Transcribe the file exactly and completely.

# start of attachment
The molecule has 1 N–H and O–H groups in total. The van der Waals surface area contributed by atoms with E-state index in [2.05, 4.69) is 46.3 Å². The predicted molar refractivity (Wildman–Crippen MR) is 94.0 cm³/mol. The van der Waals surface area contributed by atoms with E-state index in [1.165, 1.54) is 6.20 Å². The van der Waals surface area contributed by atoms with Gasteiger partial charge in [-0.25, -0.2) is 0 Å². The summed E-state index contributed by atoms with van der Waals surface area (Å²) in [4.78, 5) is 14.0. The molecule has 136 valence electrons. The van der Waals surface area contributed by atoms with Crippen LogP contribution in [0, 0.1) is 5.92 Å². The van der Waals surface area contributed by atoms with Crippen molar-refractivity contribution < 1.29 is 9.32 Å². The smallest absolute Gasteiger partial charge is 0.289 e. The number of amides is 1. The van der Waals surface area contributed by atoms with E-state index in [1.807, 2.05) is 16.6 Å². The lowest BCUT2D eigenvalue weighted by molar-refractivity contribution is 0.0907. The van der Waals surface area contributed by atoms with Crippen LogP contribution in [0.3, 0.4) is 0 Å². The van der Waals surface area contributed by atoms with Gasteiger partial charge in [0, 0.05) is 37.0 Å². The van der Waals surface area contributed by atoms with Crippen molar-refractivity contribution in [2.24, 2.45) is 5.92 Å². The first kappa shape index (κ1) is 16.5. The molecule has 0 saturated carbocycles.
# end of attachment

The molecule has 1 N–H and O–H groups in total. The van der Waals surface area contributed by atoms with E-state index in [2.05, 4.69) is 46.3 Å². The predicted molar refractivity (Wildman–Crippen MR) is 94.0 cm³/mol. The van der Waals surface area contributed by atoms with E-state index in [1.165, 1.54) is 6.20 Å². The van der Waals surface area contributed by atoms with Gasteiger partial charge in [-0.25, -0.2) is 0 Å². The summed E-state index contributed by atoms with van der Waals surface area (Å²) in [4.78, 5) is 14.0. The molecule has 136 valence electrons. The van der Waals surface area contributed by atoms with Crippen LogP contribution in [0, 0.1) is 5.92 Å². The van der Waals surface area contributed by atoms with Crippen molar-refractivity contribution < 1.29 is 9.32 Å². The smallest absolute Gasteiger partial charge is 0.289 e. The number of amides is 1. The van der Waals surface area contributed by atoms with E-state index in [1.807, 2.05) is 16.6 Å². The lowest BCUT2D eigenvalue weighted by molar-refractivity contribution is 0.0907. The van der Waals surface area contributed by atoms with Crippen LogP contribution in [0.3, 0.4) is 0 Å². The van der Waals surface area contributed by atoms with Gasteiger partial charge in [0, 0.05) is 37.0 Å². The van der Waals surface area contributed by atoms with Crippen molar-refractivity contribution in [2.24, 2.45) is 5.92 Å². The first kappa shape index (κ1) is 16.5. The molecule has 0 saturated carbocycles.